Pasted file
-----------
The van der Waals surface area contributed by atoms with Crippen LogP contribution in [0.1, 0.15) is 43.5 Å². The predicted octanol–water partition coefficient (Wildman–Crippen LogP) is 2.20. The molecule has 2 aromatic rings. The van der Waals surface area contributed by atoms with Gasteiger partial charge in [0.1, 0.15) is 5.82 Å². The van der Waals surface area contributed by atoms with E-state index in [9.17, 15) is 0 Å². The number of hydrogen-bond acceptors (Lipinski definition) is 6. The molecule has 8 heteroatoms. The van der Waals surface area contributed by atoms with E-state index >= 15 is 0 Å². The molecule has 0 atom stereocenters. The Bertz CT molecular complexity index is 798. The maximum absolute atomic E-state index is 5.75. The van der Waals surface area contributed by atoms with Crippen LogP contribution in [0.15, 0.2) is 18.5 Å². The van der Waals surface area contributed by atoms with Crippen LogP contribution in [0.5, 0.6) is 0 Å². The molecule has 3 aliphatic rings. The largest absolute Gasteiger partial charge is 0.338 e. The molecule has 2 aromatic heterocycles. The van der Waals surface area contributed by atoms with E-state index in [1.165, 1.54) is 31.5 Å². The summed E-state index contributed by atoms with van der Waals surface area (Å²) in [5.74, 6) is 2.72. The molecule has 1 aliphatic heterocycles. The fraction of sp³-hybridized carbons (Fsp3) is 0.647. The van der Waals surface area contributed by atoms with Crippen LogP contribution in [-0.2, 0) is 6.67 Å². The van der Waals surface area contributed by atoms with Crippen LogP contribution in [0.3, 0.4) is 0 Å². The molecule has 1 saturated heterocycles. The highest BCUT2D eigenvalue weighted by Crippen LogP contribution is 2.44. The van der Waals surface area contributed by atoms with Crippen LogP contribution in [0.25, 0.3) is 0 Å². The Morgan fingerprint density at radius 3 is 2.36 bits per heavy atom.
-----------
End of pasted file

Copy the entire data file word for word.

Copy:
The van der Waals surface area contributed by atoms with Crippen LogP contribution in [0.1, 0.15) is 43.5 Å². The predicted octanol–water partition coefficient (Wildman–Crippen LogP) is 2.20. The molecule has 2 aromatic rings. The van der Waals surface area contributed by atoms with Gasteiger partial charge in [0.1, 0.15) is 5.82 Å². The van der Waals surface area contributed by atoms with E-state index in [9.17, 15) is 0 Å². The number of hydrogen-bond acceptors (Lipinski definition) is 6. The molecule has 8 heteroatoms. The van der Waals surface area contributed by atoms with E-state index >= 15 is 0 Å². The molecule has 0 atom stereocenters. The Bertz CT molecular complexity index is 798. The maximum absolute atomic E-state index is 5.75. The van der Waals surface area contributed by atoms with Crippen LogP contribution in [0.15, 0.2) is 18.5 Å². The van der Waals surface area contributed by atoms with Crippen LogP contribution in [0.5, 0.6) is 0 Å². The molecule has 3 aliphatic rings. The largest absolute Gasteiger partial charge is 0.338 e. The molecule has 2 aromatic heterocycles. The van der Waals surface area contributed by atoms with E-state index in [1.165, 1.54) is 31.5 Å². The summed E-state index contributed by atoms with van der Waals surface area (Å²) in [5.74, 6) is 2.72. The molecule has 1 aliphatic heterocycles. The fraction of sp³-hybridized carbons (Fsp3) is 0.647. The van der Waals surface area contributed by atoms with Crippen LogP contribution in [-0.2, 0) is 6.67 Å². The van der Waals surface area contributed by atoms with Crippen LogP contribution in [0.3, 0.4) is 0 Å². The molecule has 1 saturated heterocycles. The highest BCUT2D eigenvalue weighted by Crippen LogP contribution is 2.44. The van der Waals surface area contributed by atoms with Crippen LogP contribution in [0.25, 0.3) is 0 Å². The Morgan fingerprint density at radius 3 is 2.36 bits per heavy atom.